Eulogy For Morrie Schwartz Essay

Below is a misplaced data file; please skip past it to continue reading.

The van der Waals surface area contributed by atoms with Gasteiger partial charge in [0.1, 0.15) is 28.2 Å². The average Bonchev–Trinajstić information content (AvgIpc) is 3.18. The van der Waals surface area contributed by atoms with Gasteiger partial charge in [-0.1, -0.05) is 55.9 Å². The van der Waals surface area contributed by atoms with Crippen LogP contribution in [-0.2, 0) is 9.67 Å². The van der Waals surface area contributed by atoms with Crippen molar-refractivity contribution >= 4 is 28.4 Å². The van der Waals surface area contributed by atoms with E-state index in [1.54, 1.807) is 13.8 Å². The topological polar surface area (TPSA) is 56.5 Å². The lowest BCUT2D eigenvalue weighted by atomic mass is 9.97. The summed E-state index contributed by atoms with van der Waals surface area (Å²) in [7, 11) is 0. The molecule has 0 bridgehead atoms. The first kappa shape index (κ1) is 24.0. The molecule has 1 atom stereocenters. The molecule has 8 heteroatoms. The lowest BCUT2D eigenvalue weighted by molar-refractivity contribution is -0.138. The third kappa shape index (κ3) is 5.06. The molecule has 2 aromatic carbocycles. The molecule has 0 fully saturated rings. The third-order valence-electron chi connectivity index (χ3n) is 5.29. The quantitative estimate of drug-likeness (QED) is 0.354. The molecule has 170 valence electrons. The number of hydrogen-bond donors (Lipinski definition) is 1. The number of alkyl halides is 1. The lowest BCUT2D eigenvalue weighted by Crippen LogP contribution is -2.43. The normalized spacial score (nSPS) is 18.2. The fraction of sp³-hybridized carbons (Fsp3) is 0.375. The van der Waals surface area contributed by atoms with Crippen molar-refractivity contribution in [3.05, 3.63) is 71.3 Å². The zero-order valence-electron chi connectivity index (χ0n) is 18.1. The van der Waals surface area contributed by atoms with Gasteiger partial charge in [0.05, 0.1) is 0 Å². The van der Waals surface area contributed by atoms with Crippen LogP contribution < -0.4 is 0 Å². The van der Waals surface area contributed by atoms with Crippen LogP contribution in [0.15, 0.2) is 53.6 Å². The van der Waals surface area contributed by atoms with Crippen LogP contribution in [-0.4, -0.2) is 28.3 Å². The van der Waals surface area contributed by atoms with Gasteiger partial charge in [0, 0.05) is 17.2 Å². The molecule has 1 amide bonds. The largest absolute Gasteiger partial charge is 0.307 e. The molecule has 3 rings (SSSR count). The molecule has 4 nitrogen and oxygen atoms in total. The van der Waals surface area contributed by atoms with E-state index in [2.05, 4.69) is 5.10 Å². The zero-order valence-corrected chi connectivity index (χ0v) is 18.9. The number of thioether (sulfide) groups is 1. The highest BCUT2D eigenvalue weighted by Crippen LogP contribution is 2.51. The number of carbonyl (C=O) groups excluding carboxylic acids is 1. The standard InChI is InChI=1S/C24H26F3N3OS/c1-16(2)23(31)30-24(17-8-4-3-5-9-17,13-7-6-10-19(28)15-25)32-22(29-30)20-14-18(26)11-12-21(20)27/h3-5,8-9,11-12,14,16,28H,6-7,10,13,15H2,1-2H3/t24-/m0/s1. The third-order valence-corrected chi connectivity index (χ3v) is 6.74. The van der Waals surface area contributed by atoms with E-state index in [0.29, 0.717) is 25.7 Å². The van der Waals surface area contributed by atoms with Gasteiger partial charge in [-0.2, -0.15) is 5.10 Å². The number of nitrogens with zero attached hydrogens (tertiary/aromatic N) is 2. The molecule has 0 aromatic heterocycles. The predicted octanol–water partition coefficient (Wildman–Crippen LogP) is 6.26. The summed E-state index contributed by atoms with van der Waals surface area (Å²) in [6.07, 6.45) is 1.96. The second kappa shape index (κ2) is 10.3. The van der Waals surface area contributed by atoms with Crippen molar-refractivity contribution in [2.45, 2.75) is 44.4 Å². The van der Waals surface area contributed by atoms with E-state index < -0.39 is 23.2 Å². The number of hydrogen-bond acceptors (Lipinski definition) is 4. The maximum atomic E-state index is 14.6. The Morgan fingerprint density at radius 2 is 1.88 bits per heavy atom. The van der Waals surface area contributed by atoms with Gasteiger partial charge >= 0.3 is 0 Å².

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Eulogy Judy Zhang 2011/8/27 First, I’d like to thank everyone here for attending my husband’s living funeral. I am Charlotte Schwartz. And here, in this room, is an extraordinary man I would like to inform you. This man was born on December 20th 1916 and will arrive at his final destination soon. This man was a sociology professor at Brandeis University and still spears his precious words on the last stages of his journey. This man was a sweet father, an amiable teacher and a fraternal friend. This man is my husband and mentor, the initiator of this living funeral and he named Morrie Schwartz. For his purpose of holding this funeral, hearing the wonderful things from the ones who love him before it’s getting late, I would not be embarrassing for sharing the details of our relationship. Morrie and me married for forty years. I love him as if he is getting into my soul. When I heard the news of ALS from the doctor, a million thoughts was running through my mind. I couldn’t accept that this man is going to leave me alone. I was frightened. But Morrie held my hands and asked me, “What do you feel right now?” I said, fear. “Okay. Now, allow yourself to drive in. Experience it, recognize it, and then let it go.” This is what he named detachment. I felt grateful for the first lesson he taught me after his herald of death came. By throwing myself into the emotion of fear, I knew what grief is and what love is. I got aware of what should I do after he is gone, living with the emotion of loving him. “Love or perish” is an aphorisms from Morrie’s favorite poet, W. H. Auden. Morrie once told me, “The most important thing in life is to learn how to give out love, and to let it come in.” He did what he said. He gave his love to each individual that appeared in his life, even a passerby. Also, Morrie had a great impact on my idea of loving. I was so

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